Terfi [ter-FIH], noun. promotion
It looked as though the Turkish government might be turning a corner, putting aside its authoritarian instincts and breathing new life into its European Union bid. First, parliament began debating a law that would block promotions for judges whose rulings have been condemned by the European Court of Human Rights (ECHR). Then, less than a fortnight ago, on 5 December, deputies gathered to witness the swearing in of the country’s first-ever ombudsman, a post that is now a requirement for EU candidate countries.
The great day was overshadowed by controversy over the identity of the man parliament chose to do the job. The problem was not so much the fact that Mehmet Nihat Ömeroğlu—a former Supreme Appeals Court judge—felt the need to specify on his CV that he neither drinks nor smokes. Smoking is Prime Minister Recep Tayyip Erdogan’s pet hate—and drinking, well, drinking goes without saying. Even the fact that the prime minister was witness at the judge’s son’s wedding last year was not much of a challenge—nor that his son, a manager at the publicly-owned Turkish Airlines, has been rapidly promoted since tying the knot.
The cause of the controversy was the fact that Mr. Ömeroğlu was part of the Supreme Appeals Court committee that in 2006 found the Armenian–Turkish journalist and editor Hrant Dink guilty of “insulting Turkishness.” Dink had been prosecuted for a phrase he wrote in a February 2004 article about the need to “replace the poisonous blood associated with Turks with fresh blood associated with Armenia.” It was clear from the most cursory reading that no insult to “Turkishness” was intended. Dink was addressing the Armenian diaspora, not Turks. “Move on,” he was saying. “The Turkish state will not budge on the genocide. Concentrate on the future.” And that was what the prosecutor to the Supreme Appeals Court told the judges in his advice: “Let Dink go.” But the judgement took place against a backdrop of nationalist hysteria, with ultra-nationalist crowds baying racist slogans outside Dink’s offices in Istanbul, and prominent journalists and civilian and military officials encouraging the lynch mob. Twenty-three judges, including Mr. Ömeroğlu, ignored the expert reports and found Dink guilty. Dink took his case to the ECHR, which condemned Turkey in 2010—but by then Dink was dead, murdered in broad daylight by an 18-year-old nationalist who had read about the case.
Faced with a barrage of criticism from Turkey’s severely depleted opposition press since his appointment, Mr. Ömeroğlu has remained as cool as a cucumber. “We did a routine job on the file,” he told a reporter from the Turkish daily Radikal. “I knew about Hrant Dink from . . . the media, but I wasn’t even aware that the name on the file was Hrant Dink. In fact, it wasn’t. It was written Fırat Dink [a reference to a Turkified version of his name that Dink adopted in the 1970s to avoid trouble with the authorities]. We passed judgement on the file according to our consciences.”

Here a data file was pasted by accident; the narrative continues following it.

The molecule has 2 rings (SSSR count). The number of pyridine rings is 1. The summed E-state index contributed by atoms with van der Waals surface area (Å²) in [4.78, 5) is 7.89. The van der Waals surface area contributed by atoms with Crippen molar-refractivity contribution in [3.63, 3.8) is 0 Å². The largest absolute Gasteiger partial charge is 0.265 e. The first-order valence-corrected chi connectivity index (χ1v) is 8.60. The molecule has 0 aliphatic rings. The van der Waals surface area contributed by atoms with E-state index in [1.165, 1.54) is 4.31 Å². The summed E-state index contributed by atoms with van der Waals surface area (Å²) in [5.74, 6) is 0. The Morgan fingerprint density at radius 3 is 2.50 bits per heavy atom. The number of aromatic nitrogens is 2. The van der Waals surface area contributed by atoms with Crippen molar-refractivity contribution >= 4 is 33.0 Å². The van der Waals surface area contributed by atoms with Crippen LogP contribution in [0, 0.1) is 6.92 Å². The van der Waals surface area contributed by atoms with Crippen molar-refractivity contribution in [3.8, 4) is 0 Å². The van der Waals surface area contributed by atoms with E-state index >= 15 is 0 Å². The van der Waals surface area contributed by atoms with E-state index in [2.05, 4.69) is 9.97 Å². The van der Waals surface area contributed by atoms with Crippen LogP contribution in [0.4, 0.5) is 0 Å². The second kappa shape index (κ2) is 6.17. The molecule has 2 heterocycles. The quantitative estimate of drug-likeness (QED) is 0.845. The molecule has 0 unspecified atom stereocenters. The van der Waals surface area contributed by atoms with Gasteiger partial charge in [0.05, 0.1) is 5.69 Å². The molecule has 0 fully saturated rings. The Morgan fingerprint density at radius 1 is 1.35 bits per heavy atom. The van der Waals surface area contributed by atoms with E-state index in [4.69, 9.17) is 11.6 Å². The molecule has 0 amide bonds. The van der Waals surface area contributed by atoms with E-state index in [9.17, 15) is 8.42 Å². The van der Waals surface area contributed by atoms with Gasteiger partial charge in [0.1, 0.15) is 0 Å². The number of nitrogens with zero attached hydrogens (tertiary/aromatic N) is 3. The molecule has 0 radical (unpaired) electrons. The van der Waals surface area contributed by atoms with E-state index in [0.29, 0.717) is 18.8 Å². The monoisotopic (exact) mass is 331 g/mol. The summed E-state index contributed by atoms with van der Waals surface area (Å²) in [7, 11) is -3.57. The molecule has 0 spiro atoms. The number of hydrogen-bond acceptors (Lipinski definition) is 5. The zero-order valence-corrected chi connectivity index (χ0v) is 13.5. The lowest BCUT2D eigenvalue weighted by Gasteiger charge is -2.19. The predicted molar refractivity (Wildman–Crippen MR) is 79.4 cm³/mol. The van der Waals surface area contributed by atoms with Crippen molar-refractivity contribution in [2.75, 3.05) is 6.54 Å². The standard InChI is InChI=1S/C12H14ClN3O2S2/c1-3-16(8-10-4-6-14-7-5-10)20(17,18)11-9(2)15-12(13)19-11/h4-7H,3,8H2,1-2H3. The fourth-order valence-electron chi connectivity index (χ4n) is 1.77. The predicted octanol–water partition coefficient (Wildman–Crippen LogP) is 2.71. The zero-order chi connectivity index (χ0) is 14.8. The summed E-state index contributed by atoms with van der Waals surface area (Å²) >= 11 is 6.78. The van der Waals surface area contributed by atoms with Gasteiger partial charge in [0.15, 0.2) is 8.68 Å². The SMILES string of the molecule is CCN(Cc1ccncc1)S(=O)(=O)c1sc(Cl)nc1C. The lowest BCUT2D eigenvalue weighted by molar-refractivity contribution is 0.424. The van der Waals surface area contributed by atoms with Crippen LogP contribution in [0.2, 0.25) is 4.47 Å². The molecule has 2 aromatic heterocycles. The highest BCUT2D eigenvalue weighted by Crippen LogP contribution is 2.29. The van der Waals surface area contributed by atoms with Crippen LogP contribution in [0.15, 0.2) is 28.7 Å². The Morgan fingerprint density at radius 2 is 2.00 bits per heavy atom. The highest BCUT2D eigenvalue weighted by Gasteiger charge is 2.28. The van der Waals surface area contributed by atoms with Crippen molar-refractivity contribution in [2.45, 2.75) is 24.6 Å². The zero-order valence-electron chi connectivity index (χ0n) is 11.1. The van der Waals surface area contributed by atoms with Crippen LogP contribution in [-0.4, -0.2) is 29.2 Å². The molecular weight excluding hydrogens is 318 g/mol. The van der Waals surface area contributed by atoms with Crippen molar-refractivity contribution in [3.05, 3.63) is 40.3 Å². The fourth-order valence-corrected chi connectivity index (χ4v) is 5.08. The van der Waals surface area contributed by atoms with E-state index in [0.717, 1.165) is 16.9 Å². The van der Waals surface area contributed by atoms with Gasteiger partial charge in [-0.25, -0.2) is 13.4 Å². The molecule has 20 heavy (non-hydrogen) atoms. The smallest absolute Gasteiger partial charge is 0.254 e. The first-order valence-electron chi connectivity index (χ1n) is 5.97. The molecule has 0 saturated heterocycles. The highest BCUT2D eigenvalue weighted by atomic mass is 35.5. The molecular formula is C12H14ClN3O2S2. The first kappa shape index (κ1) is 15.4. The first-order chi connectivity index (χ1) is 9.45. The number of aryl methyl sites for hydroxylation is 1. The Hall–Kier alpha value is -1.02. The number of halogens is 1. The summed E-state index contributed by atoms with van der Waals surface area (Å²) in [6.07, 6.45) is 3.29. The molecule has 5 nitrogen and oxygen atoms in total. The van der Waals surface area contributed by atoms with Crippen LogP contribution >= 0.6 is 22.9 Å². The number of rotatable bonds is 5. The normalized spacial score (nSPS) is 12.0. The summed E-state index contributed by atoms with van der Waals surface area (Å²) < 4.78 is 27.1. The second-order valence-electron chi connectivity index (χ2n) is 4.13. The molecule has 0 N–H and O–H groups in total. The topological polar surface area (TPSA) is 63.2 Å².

Ignoring the implications of the last sentence, the statement is simply not credible for all sorts of reasons. Dink is a very rare surname in Turkey. Even if it was not, with ultra-nationalist mobs picketing the courts where Dink arrived to give evidence, and prominent media figures and civilian and military officials getting in on the action, everybody in the country knew about the case against him.
Furthermore, as Dink’s former lawyer and the former Supreme Appeals Court prosecutor (who was incidentally demoted to a position in the provinces not long after the Dink case) have both pointed out, the files the Supreme Appeals Court judges received contained both names. Then there is the fact that in a separate statement, Mr. Ömeroğlu assured reporters that he had read all eight sections of the long article by Dink that ended in the phrase he was prosecuted for. Dink always signed his articles “Hrant,” not “Fırat.”
Mr. Ömeroğlu’s most hostile words came after an opposition deputy proposed taking the issue of his appointment to the European Court of Human Rights. “This is an insult not to my person, but to the Turkish state and government,” he said. “What sort of a deputy is this? This attempt to blacken the name of the Turkish state in this fashion is deeply upsetting. Don’t tar our state with this sort of complaint. This would be to incriminate not me personally but the state itself. I am nothing but an employee of the Turkish state, working honorably, carrying out what the laws require.” Five mentions of the state in six sentences: not bad from a man charged with representing the public interest.